Unemployment claims doubled last week as coronavirus shutters businesses

Numbers like this haven’t been seen since height of the Great Recession.

The coronavirus outbreak generated a groundswell of new unemployment claims last week, as service, arts and education workers were laid off.

During the week of March 8, there were 14,154 new claims for unemployment benefits filed with the state’s Employment Security Department. It marks a 116 percent increase amid orders for bars, schools, in-person dining at restaurants and more businesses to shut down in an attempt to reduce the number of Covid-19 infections.

The Department is expecting even greater numbers of coronavirus-related layoffs in it’s next report which will come out on March 26. The daily rate of new claims is similar to the worst weeks of the Great Recession more than a decade ago.

“Our agency is working in close coordination with the Governor’s office as well as other state and federal agencies to ensure we do everything we can to address this crisis and find every support possible for Washington’s families and economy,” said the Department’s Commissioner Suzi LeVine in a press release.

Dramatic increases in filings were concentrated in a few areas. Food service workers claims jumped nearly 600 percent, with educational workers filings not far behind with a nearly 570 percent increase. Entertainment and recreation filings spiked roughly 256 percent, and real estate, rental and leasing increased 147 percent. Workers under 35 represented the largest group filing new claims.

Economists have been sounding the alarm over the outbreak causing a new recession which could cost millions of jobs. The Economic Policy Institute expects 3 million jobs to disappear by summer, and more than 80 million could be impacted nationwide, according to a Moody’s report.

Low-wage workers which have been unable to save up a personal safety net amid years of skyrocketing rents will likely be hit hardest.




In consideration of how we voice our opinions in the modern world, we’ve closed comments on our websites. We value the opinions of our readers and we encourage you to keep the conversation going.

Please feel free to share your story tips by emailing editor@issaquahreporter.com.

To share your opinion for publication, submit a letter through our website https://www.issaquahreporter.com/submit-letter/. Include your name, address and daytime phone number. (We’ll only publish your name and hometown.) We reserve the right to edit letters, but if you keep yours to 300 words or less, we won’t ask you to shorten it.

More in News

State Capitol Building in Olympia. File photo
Politicians get pay raises, state workers get furloughs

A citizens panel approved the hikes in 2019. Unable to rescind them, lawmakers look to donate their extra earnings.

Human remains in West Seattle identified

Bags of body parts were found in a suitcase along a West Seattle beach on June 19.

According to King County’s Mental Illness and Drug Dependency (MIDD) annual report, Seattle had the highest rate of people using services at 36 percent of the total, followed by 31 percent from South King County, 18 percent from the greater Eastside, and 7 percent from north county including Shoreline. Courtesy image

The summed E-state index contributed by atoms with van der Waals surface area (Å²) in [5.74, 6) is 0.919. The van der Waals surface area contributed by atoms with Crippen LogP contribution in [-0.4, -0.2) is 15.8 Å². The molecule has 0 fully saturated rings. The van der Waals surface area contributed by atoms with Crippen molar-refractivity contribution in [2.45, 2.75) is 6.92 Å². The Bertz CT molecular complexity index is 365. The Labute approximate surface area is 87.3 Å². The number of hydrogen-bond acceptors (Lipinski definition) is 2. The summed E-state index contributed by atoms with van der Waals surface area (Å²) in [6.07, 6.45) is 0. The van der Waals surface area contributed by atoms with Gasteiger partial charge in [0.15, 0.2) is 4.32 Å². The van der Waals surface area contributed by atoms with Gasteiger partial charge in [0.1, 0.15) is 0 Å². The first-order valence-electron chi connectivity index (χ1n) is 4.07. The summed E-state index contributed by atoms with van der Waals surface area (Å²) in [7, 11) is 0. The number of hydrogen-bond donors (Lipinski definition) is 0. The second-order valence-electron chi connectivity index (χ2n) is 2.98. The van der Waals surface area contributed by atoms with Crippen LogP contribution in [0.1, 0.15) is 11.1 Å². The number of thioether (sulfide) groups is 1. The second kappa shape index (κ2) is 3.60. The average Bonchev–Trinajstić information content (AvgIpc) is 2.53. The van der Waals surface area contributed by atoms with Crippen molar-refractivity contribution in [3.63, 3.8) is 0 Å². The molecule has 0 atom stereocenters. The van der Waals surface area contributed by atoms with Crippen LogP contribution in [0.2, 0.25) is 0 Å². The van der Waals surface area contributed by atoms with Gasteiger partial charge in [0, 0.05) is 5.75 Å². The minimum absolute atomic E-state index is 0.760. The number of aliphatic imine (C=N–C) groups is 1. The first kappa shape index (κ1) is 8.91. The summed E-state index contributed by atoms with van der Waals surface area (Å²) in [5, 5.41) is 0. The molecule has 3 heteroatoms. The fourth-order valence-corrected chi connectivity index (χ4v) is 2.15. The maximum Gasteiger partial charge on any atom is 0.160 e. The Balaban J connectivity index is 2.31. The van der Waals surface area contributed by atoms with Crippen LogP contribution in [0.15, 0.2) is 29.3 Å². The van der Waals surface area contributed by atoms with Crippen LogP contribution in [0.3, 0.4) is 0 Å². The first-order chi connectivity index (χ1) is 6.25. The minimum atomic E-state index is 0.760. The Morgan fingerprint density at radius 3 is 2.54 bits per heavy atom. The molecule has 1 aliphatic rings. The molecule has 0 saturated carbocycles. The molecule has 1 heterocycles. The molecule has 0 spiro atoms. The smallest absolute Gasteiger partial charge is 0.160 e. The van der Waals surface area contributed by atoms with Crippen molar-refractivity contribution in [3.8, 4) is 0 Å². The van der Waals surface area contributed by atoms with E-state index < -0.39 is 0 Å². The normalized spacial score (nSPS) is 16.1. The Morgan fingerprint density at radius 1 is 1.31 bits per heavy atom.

Drug courts, officer de-escalation programs impacted by MIDD cuts

The fund provides money for mental illness and drug dependency programs across King County.

Summer vehicle travel projected to decrease this year

Traffic this summer will likely be lighter across Washington state than previous… Continue reading

Governor Jay Inslee smiles and laughs Sept. 3, 2019, during a speech at the Lynnwood Link Extension groundbreaking in Lynnwood. A Thurston County judge ruled he exceeded his authority when he vetoed single sentences in the state transportation budget in 2019. (Olivia Vanni / Herald file)
Judge invalidates Gov. Inslee’s veto in roads budget

Lawmakers said the governor crossed a constitutional line.

King County cases among younger adults drives increase in COVID-19 numbers

Over half of all new cases are among people ages 20-39

From the Issaquah Black Lives Matter demonstration, Friday, June 12. Photo by William Shaw
Issaquah starts conversations on action plan for police accountability, equity

While contrasting, passionate ideas were expressed by the speakers at the June 29 meeting, Mayor Mary Lou Pauly said it left her optimistic that they were all closer than they think on public safety.

Kirkland man found guilty of promoting prostitution in Eastside sex trafficking ring

Authorities say suspect ran “successful enterprise” for greater half of a decade.

Public and private universities, colleges, technical schools, apprenticeship programs and similar schools and programs may resume general instruction, including in-person classes and lectures, starting Aug. 1. Pictured: The University of Washington-Bothell campus. File photo
Universities and colleges may reopen in fall, governor says

His order requires masks and physical distancing, among other measures, to help prevent infections.

Most Read